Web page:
Police arrest US soldier
A US serviceman has been arrested for the alleged sexual assault of a Japanese woman, the latest in a series of criminal accusations sparking anger against US military bases. James Littlejohn, a 22-year-old airman first class who belongs to the Misawa Air Base, was arrested on Friday on charges of groping a 19-year-old woman in Hachinohe, a police spokesman said. Littlejohn allegedly forcibly touched the woman’s breasts and buttocks. He then fled in his car, but was taken into custody after police stopped him based on a description.
Train victims confirmed
Forensic and DNA tests have confirmed the identities of the 72 people killed in the country’s deadliest train crash in a decade, Xinhua news agency reported yesterday. A train traveling from Beijing to Qingdao derailed on Monday and collided with an oncoming train. Nine carriages from the first train tumbled into a ditch, while the second train was knocked askew on the tracks. The results of the identification tests conformed with information from the families of the victims, the report said. A government investigative panel has said the train was traveling at 131kph and blamed excessive speed for the crash in Zibo, a town in Shandong Province.
Cops seize 20kg of opium
Police seized 20kg of opium slabs worth some 70,000 ringgit (US$20,600) from a suspected dealer in the northern Penang state, a news report said yesterday. Police surrounded the car of the suspect, aged in his 30s, and discovered 20 slabs of opium after searching the vehicle, state police chief Salleh Mat Rasid said. “We planned for four days before deciding to act against the suspect,” he said. The suspect was believed to be waiting for a buyer at the time of arrest. Police said the man was being held for questioning before he is charged with drug possession and trafficking.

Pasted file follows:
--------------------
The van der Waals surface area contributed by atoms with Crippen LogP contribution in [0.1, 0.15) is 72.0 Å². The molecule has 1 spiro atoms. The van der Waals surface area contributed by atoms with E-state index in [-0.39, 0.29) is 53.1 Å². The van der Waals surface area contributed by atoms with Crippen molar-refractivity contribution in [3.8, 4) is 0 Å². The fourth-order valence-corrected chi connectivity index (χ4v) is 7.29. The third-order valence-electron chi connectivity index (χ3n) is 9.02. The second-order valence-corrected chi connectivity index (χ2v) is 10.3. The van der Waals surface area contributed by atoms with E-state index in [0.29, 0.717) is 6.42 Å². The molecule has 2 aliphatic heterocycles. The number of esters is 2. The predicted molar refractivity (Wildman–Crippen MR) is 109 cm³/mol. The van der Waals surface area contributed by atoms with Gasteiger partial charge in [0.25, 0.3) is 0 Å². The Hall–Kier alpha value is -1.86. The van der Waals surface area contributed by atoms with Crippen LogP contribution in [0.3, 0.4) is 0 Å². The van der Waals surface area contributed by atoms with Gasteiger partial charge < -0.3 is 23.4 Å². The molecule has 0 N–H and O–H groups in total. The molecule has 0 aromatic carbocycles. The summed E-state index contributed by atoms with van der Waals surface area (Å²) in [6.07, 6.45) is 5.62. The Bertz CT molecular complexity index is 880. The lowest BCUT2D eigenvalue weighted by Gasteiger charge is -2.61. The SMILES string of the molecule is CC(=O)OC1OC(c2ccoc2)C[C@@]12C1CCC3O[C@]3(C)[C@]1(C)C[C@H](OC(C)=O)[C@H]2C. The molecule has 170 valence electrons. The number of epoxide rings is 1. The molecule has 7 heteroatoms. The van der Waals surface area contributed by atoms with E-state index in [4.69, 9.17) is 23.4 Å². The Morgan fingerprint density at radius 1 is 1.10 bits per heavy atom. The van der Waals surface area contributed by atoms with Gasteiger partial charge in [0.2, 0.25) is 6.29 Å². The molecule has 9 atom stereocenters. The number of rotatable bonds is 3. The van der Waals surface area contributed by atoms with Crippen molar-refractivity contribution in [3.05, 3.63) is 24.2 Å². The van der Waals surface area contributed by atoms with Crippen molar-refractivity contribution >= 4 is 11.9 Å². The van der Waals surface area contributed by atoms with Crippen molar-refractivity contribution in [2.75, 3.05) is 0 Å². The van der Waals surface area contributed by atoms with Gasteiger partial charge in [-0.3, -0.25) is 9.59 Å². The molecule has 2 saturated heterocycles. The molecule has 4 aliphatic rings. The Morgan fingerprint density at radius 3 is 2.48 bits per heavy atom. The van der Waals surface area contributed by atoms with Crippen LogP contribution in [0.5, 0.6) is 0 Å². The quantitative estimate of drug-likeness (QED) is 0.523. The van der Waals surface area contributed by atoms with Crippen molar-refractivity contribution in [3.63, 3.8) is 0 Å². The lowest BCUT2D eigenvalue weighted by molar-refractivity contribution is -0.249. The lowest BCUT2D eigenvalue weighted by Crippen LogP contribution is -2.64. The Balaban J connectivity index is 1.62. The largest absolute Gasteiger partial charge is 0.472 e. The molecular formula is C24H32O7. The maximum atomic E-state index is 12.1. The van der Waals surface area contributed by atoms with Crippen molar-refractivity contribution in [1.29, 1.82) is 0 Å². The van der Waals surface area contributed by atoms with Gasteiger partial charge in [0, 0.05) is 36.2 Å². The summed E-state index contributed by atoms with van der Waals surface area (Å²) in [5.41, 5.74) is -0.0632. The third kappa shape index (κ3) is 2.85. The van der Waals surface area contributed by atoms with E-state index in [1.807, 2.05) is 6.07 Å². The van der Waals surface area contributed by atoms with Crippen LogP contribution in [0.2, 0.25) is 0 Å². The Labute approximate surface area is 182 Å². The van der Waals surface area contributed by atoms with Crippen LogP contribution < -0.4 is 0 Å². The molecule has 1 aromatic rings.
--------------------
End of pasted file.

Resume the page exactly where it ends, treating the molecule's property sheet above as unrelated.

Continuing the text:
Mine kills British soldier
A British soldier serving with the NATO force died in an explosion that wounded two other troops, the alliance’s International Security Assistance Force (ISAF) said yesterday. The soldier was killed after the vehicle he was traveling in hit a mine during a routine patrol near southern Helmand Province’s Naw Zad district on Friday, British Lieutenant Colonel Robin Matthews said. The soldiers were serving with the 40-country ISAF force which earlier confirmed the death but not the soldier’s nationality. The latest fatality takes to 48 the number of international soldiers killed in Afghanistan this year, most while fighting the Taliban.
Indian’s execution delayed
The execution of an Indian man condemned to death was delayed, the Foreign Ministry said yesterday. President Pervez Musharraf rejected Sarabjit Singh’s mercy plea in March, but deferred his execution by hanging until April 30 after a request from India. “The implementation on the orders of Sarabjit’s hanging has been stopped temporarily. It’s not clemency or anything else,” Foreign Ministry spokesman Mohammad Sadiq said. He said the government would make a decision after consulting various ministries. Singh was sentenced to death in 1991 for spying and carrying out bomb blasts that killed 14 people, but his family said he was innocent and had crossed the border into Pakistan accidentally while he was drunk. Pakistani officials said Singh was arrested while trying to slip back into India after the blasts.
Insurgents vow vengeance
A US airstrike that killed the suspected al-Qaida leader brought warnings of vengeance from Islamic insurgents and the threat of a boycott that could jeopardize peace talks with the UN-supported government. The biggest alliance supporting the Islamic insurgency said it might pull out of planned talks next Saturday on escalating fighting and a humanitarian crisis that has caused thousands of civilian deaths and displaced hundreds of thousands over the past year. “The US strike can undermine the UN-sponsored peace parlay,” said Sheik Sharif Sheik Ahmed, exiled chairman of the Alliance for Liberation and Reconstitution of Somalia.
Mosquito invasion feared